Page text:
By Kate Jackman-Atkinson, Editor, myWestman.ca
NEEPAWA, Man. — The 2016 Canadian Census of Agriculture recorded 20,140 farm operators and 14,791 census farms in Manitoba. Only 37 of them provided input into the upcoming changes the province’s Agricultural Crown Lands (ACL) program, which took place earlier this year.
Manitoba Agriculture released the report, compiling stakeholders’ feedback, earlier this month.
The consultation process began in February and included 14 meetings with stakeholders. These meetings were predominately invitation only, but participants and the general public were asked to share their views via written submissions, which were due April 6.
The upcoming changes aren’t minor, but will have a profound impact on how Crown land for hay and grazing is allocated, how it can be used and how much it will cost going forward. These changes will predominantly impact Manitoba beef cattle producers, of which there are 5,730, yet so few made their thoughts and concerns known.
There are about 1.45 million acres of land that the provincial government rents or leases to individual farmers for grazing or hay production and another 11,000 acres leased for cropping. Starting this fall, leases will be open to Canadian citizens or permanent residents, not just Manitobans. The bigger change, however, is that instead of a points-based allocation system, forage leases will be awarded by tender starting this year. In 2020, rental rates for existing leases will change to a market-based price. While stakeholders brought up a number of issues related to ACL leases in the meetings and written submissions, the government was looking for feedback to help with policy development on eligibility requirements and implementation of the forage tender process.
While the province had already decided on the framework under which the new ACL system will operate, there were still a lot of details yet to be finalized with input from the public. These include questions such as, how many animal units and acres of private land a leaseholder can have? Who can apply? How long should the term length be? What, if any, alternate uses, will be allowed?
There were even questions about how the tendering process will be conducted, such as how will prices be set? Will there be an option to re-tender? To what extent will the tenders be made public? Will there be minimum or maximum bid amounts? The answers to these questions will have a profound impact on who obtains Crown land, how producers can use it and the role this land will play in the cattle industry’s future. Only 37 producers took the time to share what they did and didn’t want to see from a revamped program aimed at helping them.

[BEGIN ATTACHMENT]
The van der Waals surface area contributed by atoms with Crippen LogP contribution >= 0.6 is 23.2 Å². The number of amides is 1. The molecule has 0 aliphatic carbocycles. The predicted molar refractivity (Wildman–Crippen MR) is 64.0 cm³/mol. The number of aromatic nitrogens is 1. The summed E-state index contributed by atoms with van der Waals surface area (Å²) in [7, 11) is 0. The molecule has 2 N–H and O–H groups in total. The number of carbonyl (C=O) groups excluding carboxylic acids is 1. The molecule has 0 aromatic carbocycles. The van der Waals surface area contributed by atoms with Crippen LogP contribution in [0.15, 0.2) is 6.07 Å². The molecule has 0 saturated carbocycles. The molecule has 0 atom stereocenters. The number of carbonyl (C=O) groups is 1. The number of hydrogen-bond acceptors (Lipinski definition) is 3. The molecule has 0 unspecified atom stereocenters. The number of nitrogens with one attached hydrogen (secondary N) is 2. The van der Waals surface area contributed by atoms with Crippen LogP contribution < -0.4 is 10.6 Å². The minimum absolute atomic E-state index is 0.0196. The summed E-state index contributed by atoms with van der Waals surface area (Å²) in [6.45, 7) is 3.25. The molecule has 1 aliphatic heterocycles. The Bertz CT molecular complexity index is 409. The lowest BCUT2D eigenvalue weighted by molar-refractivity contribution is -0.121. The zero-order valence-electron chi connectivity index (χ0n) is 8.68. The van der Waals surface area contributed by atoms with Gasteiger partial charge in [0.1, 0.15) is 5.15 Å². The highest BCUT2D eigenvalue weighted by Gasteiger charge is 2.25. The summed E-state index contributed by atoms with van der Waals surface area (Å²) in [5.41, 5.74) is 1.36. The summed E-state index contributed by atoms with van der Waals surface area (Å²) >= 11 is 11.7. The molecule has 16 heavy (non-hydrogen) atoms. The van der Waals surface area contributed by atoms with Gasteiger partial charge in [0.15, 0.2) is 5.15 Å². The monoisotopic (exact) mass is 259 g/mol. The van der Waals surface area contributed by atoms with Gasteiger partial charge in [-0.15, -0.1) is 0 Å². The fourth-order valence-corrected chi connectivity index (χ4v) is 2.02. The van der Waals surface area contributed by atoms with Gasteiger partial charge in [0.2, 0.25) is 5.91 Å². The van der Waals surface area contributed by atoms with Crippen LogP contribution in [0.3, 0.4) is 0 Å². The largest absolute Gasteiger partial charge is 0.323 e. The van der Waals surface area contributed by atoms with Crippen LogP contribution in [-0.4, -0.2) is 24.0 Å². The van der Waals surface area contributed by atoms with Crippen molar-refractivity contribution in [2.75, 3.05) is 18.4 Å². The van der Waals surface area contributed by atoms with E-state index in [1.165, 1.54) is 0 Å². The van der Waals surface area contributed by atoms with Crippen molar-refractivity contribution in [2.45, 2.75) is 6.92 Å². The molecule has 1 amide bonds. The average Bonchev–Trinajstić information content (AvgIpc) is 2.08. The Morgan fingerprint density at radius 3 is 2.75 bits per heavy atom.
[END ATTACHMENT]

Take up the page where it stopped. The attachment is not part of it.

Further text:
The report summarizes the responses submitted by current and prospective clients. It provided no clear-cut information about the new eligibility requirements or tender process. Even within such a small group, there was a variety of feedback, much of it reflecting a split between those who already have ACL and those who don’t, as well as large versus small producers. Common concerns centered on transparency, fairness and meeting the needs of those who use the land. Additionally, respondents expressed concern over the potential for speculative price increases, uncertainty regarding subsequent years’ rate increases and the need to take into account regional differences in land values.
For many farmers, access to ACL remains an important part of their operation’s present and future. The need to update the program to reflect the realities of today’s livestock operations was needed, it’s a shame that so few people took the opportunity to make their thoughts and needs heard, to develop a system that will work for those who use it. Instead, we’ll hear complaints in coffee shops and around kitchen tables.
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